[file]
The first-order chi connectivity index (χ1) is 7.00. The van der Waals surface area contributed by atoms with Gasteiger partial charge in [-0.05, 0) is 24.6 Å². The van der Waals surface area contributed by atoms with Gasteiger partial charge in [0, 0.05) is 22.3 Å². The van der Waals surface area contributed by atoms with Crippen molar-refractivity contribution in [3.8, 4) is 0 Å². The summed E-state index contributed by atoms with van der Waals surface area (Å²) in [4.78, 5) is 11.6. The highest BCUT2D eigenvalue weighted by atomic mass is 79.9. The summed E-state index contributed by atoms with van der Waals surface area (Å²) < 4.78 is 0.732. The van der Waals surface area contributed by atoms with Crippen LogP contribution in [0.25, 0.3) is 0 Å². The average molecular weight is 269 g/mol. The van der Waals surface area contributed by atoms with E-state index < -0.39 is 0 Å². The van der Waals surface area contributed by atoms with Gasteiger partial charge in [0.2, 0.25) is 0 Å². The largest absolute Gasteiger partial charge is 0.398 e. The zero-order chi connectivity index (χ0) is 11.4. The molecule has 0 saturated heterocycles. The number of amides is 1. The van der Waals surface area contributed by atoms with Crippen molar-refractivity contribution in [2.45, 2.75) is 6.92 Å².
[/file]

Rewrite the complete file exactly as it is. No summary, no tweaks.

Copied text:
The first-order chi connectivity index (χ1) is 7.00. The van der Waals surface area contributed by atoms with Gasteiger partial charge in [-0.05, 0) is 24.6 Å². The van der Waals surface area contributed by atoms with Gasteiger partial charge in [0, 0.05) is 22.3 Å². The van der Waals surface area contributed by atoms with Crippen molar-refractivity contribution in [3.8, 4) is 0 Å². The summed E-state index contributed by atoms with van der Waals surface area (Å²) in [4.78, 5) is 11.6. The highest BCUT2D eigenvalue weighted by atomic mass is 79.9. The summed E-state index contributed by atoms with van der Waals surface area (Å²) < 4.78 is 0.732. The van der Waals surface area contributed by atoms with Crippen LogP contribution in [0.25, 0.3) is 0 Å². The average molecular weight is 269 g/mol. The van der Waals surface area contributed by atoms with E-state index < -0.39 is 0 Å². The van der Waals surface area contributed by atoms with Gasteiger partial charge in [0.2, 0.25) is 0 Å². The largest absolute Gasteiger partial charge is 0.398 e. The zero-order chi connectivity index (χ0) is 11.4. The molecule has 0 saturated heterocycles. The number of amides is 1. The van der Waals surface area contributed by atoms with Crippen molar-refractivity contribution in [2.45, 2.75) is 6.92 Å².